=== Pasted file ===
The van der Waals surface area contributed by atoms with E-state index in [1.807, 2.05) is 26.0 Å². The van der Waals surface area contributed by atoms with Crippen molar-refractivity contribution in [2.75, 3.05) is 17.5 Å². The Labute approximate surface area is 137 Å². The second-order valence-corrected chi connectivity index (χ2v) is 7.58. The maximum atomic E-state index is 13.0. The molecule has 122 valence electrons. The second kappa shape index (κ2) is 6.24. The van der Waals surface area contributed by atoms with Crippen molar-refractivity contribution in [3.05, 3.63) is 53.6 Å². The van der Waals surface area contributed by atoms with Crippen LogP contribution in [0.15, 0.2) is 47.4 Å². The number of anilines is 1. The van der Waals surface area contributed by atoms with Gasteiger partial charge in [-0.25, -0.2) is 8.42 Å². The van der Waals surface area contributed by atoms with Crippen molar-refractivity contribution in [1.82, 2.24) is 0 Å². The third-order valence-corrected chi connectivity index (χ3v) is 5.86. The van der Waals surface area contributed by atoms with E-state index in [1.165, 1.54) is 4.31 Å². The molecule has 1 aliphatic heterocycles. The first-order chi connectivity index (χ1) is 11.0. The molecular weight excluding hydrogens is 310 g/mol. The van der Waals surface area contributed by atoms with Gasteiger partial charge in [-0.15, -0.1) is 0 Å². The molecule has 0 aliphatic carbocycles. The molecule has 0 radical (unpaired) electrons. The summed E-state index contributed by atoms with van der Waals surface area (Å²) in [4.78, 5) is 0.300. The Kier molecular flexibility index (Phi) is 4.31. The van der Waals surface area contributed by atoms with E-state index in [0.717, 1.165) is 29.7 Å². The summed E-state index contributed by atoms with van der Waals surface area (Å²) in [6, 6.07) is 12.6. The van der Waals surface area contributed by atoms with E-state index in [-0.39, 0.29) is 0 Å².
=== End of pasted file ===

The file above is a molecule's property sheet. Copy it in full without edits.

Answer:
The van der Waals surface area contributed by atoms with E-state index in [1.807, 2.05) is 26.0 Å². The van der Waals surface area contributed by atoms with Crippen molar-refractivity contribution in [2.75, 3.05) is 17.5 Å². The Labute approximate surface area is 137 Å². The second-order valence-corrected chi connectivity index (χ2v) is 7.58. The maximum atomic E-state index is 13.0. The molecule has 122 valence electrons. The second kappa shape index (κ2) is 6.24. The van der Waals surface area contributed by atoms with Crippen molar-refractivity contribution in [3.05, 3.63) is 53.6 Å². The van der Waals surface area contributed by atoms with Crippen LogP contribution in [0.15, 0.2) is 47.4 Å². The number of anilines is 1. The van der Waals surface area contributed by atoms with Gasteiger partial charge in [-0.25, -0.2) is 8.42 Å². The van der Waals surface area contributed by atoms with Crippen molar-refractivity contribution in [1.82, 2.24) is 0 Å². The third-order valence-corrected chi connectivity index (χ3v) is 5.86. The van der Waals surface area contributed by atoms with E-state index in [1.165, 1.54) is 4.31 Å². The molecule has 1 aliphatic heterocycles. The first-order chi connectivity index (χ1) is 11.0. The molecular weight excluding hydrogens is 310 g/mol. The van der Waals surface area contributed by atoms with Gasteiger partial charge in [-0.15, -0.1) is 0 Å². The molecule has 0 aliphatic carbocycles. The molecule has 0 radical (unpaired) electrons. The summed E-state index contributed by atoms with van der Waals surface area (Å²) in [4.78, 5) is 0.300. The Kier molecular flexibility index (Phi) is 4.31. The van der Waals surface area contributed by atoms with E-state index in [0.717, 1.165) is 29.7 Å². The summed E-state index contributed by atoms with van der Waals surface area (Å²) in [6, 6.07) is 12.6. The van der Waals surface area contributed by atoms with E-state index in [-0.39, 0.29) is 0 Å².